Difference between revisions of "2019 Workshop:Software Engineering for Heliophysics"

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* Modern / efficient coding practices (for any language)
* Modern / efficient coding practices (for any language)
** What should be object-oriented vs. functionalized
** What should be object-oriented vs. functionalized
** use of linters / type checkers (Python: flake8, mypy; C++: clang-tidy)
* Distributing code more easily via:
* Distributing code more easily via:
** code sharing sites (GitHub)
** code sharing sites (GitHub)

Revision as of 11:08, 15 March 2019

Software Engineering for Heliophysics

Location, Date/Time and Duration

2 hours


Michael Hirsch
Matthew Zettergren
Guy Grubbs

Workshop Categories

  • Altitudes: all
  • Latitudes: global

Format of the Workshop


Estimated attendance


Requested Specific Days

non-conflicting time with Python for Space Science and "Hackathon"

Special technology requests

tables so attendees can use laptops. WiFi.


ST #5: Fuse the Knowledge Base across Disciplines

  1. Good software engineering practices expedite reliable, repeatable science results and encourage diverse outside collaborator participation. Repeatable, traceable science analyses are better trusted and solidify community and stakeholder confidence in published results.
  2. Software sharing / collaboration sites like GitHub have matured and are widely used by the heliophysics community. We address minor changes in practice that reduce time to science closure.
  3. Progress is readily measured by semi-automated metrics such as:
    • quantity and diversity (institutional, geographical, participant) of code contributions and issues opened
    • an increase in the use of continuous integration facilities such as Travis-CI
    • increased use of public data sharing such as Zenodo

ST #6: Manage, Mine, Manipulate Geoscience Data and Models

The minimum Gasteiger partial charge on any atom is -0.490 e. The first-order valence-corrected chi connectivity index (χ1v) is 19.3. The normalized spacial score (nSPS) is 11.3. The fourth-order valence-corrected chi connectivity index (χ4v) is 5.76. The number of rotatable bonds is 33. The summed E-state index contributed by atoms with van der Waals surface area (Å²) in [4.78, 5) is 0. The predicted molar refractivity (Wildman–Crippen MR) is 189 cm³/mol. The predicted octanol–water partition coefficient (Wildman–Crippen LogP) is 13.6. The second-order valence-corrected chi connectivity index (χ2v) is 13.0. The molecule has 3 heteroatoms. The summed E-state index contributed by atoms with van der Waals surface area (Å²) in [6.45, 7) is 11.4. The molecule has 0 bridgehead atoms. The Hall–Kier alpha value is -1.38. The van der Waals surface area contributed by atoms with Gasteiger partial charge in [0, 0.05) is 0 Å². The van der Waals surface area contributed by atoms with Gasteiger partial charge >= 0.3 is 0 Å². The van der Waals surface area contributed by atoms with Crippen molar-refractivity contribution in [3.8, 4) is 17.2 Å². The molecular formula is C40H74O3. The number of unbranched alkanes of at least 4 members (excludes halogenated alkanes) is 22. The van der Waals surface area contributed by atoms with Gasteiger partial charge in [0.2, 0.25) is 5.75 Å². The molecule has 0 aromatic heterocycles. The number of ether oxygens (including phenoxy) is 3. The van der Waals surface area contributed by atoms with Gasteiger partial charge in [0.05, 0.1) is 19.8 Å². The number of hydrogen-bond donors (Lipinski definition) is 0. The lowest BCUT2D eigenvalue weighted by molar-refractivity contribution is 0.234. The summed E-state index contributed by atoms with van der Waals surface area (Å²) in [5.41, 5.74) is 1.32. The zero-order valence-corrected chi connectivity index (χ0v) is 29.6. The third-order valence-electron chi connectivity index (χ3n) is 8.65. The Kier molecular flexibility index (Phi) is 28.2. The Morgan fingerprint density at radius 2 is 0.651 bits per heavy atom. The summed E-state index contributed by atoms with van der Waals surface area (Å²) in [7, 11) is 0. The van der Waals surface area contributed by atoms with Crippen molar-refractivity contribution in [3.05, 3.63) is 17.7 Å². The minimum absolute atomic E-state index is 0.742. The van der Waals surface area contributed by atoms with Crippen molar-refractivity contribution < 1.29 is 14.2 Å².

1. Increased scientific computing efficiencies are essential for computer-aided discovery of the growing petabytes of data collected. Extracting value from the decades of diverse existing data sources can be greatly aided by more efficient software engineering practices
  2. Effective use of software toolchains can be a significant force multiplier in avoiding mistakes and repeated or manual work.
  3. Progress might be measured by mining papers for citations / keywords used such as links to software repos used, which can themselves be mined for use of continuous integration tools, build system type and specific software libraries


Would you like to be more effective at developing software and getting science closure with less time spent debugging and supporting users? This workshop is for you!

The intended audience is as broad as possible: students to senior career--we will discuss intermediate to advanced geospace software engineering at a level accessible and useful to all.

Scope includes coding languages commonly used in heliophysics, including: C++, Fortran, Matlab, Python

Use cases we address include:

  • scripting languages to analyze large data sets quickly
  • model developers reduce the time spent tutoring new users in building / modifying / using the model
  • reduce debugging effort by adding automated self-tests
  • ensure code will be usable on most current computing platforms and easily adaptable to future systems

We intend that most participants will be able to apply industry best-practices to their own work tonight, if not in the workshop itself.

Tutorial topic areas

Please let the organizers know if you have any additions or interest in these areas.

  • Modern / efficient coding practices (for any language)
    • What should be object-oriented vs. functionalized
    • use of linters / type checkers (Python: flake8, mypy; C++: clang-tidy)
  • Distributing code more easily via:
    • code sharing sites (GitHub)
    • Build systems (Meson)
    • Package managers (Julia, Python)
    • proprietary (IDL) or less common languages
  • Version control (Git): sharing and developing code effectively across diverse teams
  • Build systems (CMake, Meson, Pip)
    • make it easy for users to get prereqs and build your code on any computer
    • Deploying a complex application anywhere, from Raspberry Pi to Windows/Mac laptop to CentOS HPC
  • Continuous test / integration (Travis-CI)
    • automatically run tests "in the cloud" on Linux, Mac, Windows for each code change
    • examples with Meson and CMake + compiled languages (C++, Fortran)
    • Seamless integration and testing of scripted languages (Matlab, Python) with compiled (C++, Fortran)
    • how to create tests in your preferred language
  • Asynchronous architectures: parallel and concurrent processing
    • Gentle introduction to asynchronous and parallel programming in:
      • Python asyncio
      • Fortran coarray
      • C++ coroutines


Please let the organizers know if you have something to present.

Workshop Summary

This is where the final summary workshop report will be.

Presentation Resources

Upload presentation and link to it here. We will also try to archive talks in Zenodo.

Upload Files Here

  • Add links to your presentations here, including agendas, that are uploaded above. Please add bullets to separate talks. See further information on how to upload a file and link to it.